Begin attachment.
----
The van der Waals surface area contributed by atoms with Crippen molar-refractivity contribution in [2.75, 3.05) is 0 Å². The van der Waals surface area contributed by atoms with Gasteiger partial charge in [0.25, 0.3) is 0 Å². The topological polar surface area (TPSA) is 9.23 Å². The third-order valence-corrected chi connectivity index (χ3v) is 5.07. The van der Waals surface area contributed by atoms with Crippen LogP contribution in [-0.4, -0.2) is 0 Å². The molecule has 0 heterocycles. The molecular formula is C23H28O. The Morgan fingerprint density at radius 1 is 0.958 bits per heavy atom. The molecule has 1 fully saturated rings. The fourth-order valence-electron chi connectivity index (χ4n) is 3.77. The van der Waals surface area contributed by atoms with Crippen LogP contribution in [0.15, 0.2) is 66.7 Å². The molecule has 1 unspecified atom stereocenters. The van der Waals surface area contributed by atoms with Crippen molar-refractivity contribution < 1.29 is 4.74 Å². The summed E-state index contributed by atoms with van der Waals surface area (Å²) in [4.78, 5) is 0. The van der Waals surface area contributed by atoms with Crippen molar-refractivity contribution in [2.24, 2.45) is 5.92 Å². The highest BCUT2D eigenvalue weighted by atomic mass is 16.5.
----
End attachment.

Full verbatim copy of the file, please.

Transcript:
The van der Waals surface area contributed by atoms with Crippen molar-refractivity contribution in [2.75, 3.05) is 0 Å². The van der Waals surface area contributed by atoms with Gasteiger partial charge in [0.25, 0.3) is 0 Å². The topological polar surface area (TPSA) is 9.23 Å². The third-order valence-corrected chi connectivity index (χ3v) is 5.07. The van der Waals surface area contributed by atoms with Crippen LogP contribution in [-0.4, -0.2) is 0 Å². The molecule has 0 heterocycles. The molecular formula is C23H28O. The Morgan fingerprint density at radius 1 is 0.958 bits per heavy atom. The molecule has 1 fully saturated rings. The fourth-order valence-electron chi connectivity index (χ4n) is 3.77. The van der Waals surface area contributed by atoms with Crippen LogP contribution in [0.15, 0.2) is 66.7 Å². The molecule has 1 unspecified atom stereocenters. The van der Waals surface area contributed by atoms with Crippen molar-refractivity contribution < 1.29 is 4.74 Å². The summed E-state index contributed by atoms with van der Waals surface area (Å²) in [4.78, 5) is 0. The van der Waals surface area contributed by atoms with Crippen molar-refractivity contribution in [2.24, 2.45) is 5.92 Å². The highest BCUT2D eigenvalue weighted by atomic mass is 16.5.